Finally, participants were very interested in following-up on cooperation and coordination efforts. To this end, a first step was taken to start a Registry of South-South Cooperation Initiatives, by asking agencies and institutions to voluntarily sign expressions of interest. The knowledge fair laid the groundwork for continuing South-South cooperation, and some 135 intention agreements were signed. Thus, the first actions were taken to establish collaboration, cooperation and exchange agreements among different countries, organizations and institutions of the Caribbean.
The fair was a meeting point for over one hundred renowned national, regional and international specialists from the following institutions: the Coordination Center for Natural Disaster Prevention in Central America (CEPREDENAC), the Federation of Municipalities in Central America (FEMICA), the Association of Caribbean States (ACS), the Network of Andean Cities, the gender equity website America Latina Genera, the OSSO Corporation, the Minister of the Ecuadorian Coasts, the Secretariat of Planning of the Government of Tabasco, the European Commission, the Japan International Cooperation Agency (JICA), the United States Office of Disaster Assistance (OFDA), the German Cooperation Agency (GTZ), the Swiss Agency for Development and Cooperation (COSUDE/SDC), the International Federation of the Red Cross (IFRC), the United Nations Volunteer Program (UNV), the Pan-American Health Organization/World Health Organization (PAHO/WHO), the Office of the United Nations Human Settlements Program (UN-Habitat), the United Nations Children’s’ Fund (UNICEF), the International Strategy for Disaster Reduction (UNISDR), and the Bureau for Crisis Prevention and Recovery (BCPR) of the United Nations Development Program (UNDP).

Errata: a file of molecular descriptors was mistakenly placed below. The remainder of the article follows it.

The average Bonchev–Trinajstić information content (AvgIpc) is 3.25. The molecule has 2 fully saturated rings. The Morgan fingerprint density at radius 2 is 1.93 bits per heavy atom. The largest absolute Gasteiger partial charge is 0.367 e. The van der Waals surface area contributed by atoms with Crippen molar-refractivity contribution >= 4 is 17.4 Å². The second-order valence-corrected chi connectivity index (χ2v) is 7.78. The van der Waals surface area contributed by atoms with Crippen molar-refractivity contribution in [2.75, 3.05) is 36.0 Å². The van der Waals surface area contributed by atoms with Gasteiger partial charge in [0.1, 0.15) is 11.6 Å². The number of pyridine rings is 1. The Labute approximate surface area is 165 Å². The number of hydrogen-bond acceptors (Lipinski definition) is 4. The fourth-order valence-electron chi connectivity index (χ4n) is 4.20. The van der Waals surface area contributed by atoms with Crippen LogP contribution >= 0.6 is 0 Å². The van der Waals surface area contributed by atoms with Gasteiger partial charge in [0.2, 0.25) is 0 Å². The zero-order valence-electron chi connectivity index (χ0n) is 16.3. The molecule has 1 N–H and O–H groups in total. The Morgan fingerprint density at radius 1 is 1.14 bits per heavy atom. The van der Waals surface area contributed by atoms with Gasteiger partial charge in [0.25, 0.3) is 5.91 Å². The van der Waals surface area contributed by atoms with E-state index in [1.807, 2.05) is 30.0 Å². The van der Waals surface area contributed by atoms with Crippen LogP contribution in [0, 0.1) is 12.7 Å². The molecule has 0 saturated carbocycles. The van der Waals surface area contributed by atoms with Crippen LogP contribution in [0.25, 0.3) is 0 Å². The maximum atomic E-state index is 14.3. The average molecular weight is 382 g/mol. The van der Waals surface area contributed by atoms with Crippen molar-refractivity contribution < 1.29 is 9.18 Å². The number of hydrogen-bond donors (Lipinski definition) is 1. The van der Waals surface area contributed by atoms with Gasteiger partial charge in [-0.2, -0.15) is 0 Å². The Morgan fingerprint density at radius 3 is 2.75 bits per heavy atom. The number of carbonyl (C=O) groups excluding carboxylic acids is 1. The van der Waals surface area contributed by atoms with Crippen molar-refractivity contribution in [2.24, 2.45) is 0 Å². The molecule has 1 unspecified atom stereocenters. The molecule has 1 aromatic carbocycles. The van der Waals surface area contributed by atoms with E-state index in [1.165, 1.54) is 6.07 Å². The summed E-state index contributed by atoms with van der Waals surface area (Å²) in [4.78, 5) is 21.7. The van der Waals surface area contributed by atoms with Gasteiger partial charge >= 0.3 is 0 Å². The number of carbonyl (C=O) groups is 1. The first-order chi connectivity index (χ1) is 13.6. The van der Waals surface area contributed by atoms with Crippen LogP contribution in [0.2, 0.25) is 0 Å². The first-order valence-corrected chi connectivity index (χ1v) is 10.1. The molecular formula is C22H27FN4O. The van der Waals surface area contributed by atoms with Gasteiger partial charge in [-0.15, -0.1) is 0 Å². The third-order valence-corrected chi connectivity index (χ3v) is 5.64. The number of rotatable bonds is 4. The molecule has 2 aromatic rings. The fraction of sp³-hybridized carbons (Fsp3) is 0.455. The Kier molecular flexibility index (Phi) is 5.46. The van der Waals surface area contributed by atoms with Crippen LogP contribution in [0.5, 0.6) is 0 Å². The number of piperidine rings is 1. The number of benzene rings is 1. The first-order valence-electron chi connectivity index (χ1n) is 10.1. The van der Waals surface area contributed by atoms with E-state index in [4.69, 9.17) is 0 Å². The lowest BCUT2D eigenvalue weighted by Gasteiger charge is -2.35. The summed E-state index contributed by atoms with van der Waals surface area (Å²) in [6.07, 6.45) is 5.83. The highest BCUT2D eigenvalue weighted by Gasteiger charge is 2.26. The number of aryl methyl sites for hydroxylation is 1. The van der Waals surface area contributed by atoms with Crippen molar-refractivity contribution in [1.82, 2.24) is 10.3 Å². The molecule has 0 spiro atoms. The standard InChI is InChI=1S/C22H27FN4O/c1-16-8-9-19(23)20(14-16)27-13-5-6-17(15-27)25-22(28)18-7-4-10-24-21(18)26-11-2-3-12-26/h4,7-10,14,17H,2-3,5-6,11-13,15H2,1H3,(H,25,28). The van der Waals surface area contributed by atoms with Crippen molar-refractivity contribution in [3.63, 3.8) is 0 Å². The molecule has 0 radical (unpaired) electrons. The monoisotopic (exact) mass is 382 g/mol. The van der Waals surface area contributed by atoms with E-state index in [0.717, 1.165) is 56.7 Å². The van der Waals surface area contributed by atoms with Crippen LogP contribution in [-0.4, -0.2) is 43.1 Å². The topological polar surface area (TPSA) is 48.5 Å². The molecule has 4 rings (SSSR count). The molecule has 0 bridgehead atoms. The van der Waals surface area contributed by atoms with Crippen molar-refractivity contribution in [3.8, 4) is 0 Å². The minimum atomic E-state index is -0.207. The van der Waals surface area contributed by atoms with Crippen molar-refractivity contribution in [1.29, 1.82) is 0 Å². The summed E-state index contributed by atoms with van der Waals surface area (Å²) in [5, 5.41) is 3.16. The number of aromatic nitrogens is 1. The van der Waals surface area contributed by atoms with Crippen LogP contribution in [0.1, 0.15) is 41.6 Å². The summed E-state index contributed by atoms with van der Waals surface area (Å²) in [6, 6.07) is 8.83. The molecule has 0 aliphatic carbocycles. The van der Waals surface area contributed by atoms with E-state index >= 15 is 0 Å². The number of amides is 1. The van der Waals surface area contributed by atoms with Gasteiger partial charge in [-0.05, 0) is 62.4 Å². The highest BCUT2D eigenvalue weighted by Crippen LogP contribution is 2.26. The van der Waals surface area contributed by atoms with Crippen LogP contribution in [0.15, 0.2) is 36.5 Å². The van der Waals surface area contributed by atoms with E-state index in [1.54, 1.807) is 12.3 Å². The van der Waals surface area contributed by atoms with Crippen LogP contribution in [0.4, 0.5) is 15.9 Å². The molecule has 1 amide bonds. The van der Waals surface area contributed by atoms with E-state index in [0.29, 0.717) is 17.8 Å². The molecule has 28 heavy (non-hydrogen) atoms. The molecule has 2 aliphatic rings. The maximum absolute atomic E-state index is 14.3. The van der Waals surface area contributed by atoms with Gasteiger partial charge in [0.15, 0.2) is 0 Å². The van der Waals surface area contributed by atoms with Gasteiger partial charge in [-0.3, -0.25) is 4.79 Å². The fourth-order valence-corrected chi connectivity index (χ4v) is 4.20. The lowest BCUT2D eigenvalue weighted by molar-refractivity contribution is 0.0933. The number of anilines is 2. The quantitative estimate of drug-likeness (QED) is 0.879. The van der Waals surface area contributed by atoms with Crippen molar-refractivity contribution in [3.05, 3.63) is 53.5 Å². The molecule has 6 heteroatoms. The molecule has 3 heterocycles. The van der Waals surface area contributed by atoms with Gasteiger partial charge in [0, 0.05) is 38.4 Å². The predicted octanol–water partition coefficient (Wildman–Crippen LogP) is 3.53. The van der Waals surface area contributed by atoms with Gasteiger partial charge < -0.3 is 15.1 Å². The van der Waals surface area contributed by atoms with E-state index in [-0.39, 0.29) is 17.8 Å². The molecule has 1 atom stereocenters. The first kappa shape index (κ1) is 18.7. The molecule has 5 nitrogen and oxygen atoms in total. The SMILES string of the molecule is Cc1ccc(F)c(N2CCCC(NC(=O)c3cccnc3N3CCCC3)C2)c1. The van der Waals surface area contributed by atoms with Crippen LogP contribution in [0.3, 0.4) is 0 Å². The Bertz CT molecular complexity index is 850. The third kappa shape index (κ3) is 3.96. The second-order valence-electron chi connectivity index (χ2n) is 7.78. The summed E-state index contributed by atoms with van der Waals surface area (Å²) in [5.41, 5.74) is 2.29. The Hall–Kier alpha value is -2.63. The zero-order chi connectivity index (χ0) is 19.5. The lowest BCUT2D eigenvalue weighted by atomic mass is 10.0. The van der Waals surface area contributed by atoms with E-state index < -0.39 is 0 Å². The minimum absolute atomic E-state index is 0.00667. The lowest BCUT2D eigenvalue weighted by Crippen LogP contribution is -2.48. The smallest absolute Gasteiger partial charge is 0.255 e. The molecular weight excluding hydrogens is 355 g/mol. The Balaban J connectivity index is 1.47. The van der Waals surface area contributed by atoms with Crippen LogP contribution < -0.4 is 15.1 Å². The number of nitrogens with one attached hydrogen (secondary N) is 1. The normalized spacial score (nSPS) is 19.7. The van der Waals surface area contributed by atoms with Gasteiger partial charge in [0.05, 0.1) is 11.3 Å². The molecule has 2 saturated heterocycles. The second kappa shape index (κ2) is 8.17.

Other participating agencies were: I) for Panama: the National Civil Protection System (SINAPROC), and the Panama City Municipal Government; II) for Costa Rica: the National Emergency Commission (CNE), the Volcanological and Seismological Observatory of Costa Rica (OVSICORI); III) for Nicaragua: the National Disaster Response and Prevention System (SINAPRED), the National Institute of Territorial Studies (INETER), the Civil Defense Bureau of Nicaragua; IV) for Honduras: the Standing Committee on Contingencies (COPECO), the Institute of Earth Sciences (UNAH); V) for Guatemala: the National Coordinating Committee for Disaster Reduction (CONRED), the National Institute of Seismology, Volcanology, Meteorology and Hydrology (INSIVUMEH); VI) for El Salvador: the Civil Protection Bureau, the National System for Territorial Studies (SNET), the Planning Office for San Salvador Metropolitan Area (OPAMSS), the first responder group titled Comandos de Salvamento, the San Salvador Municipal Government, and the Salvadoran Red Cross, among others.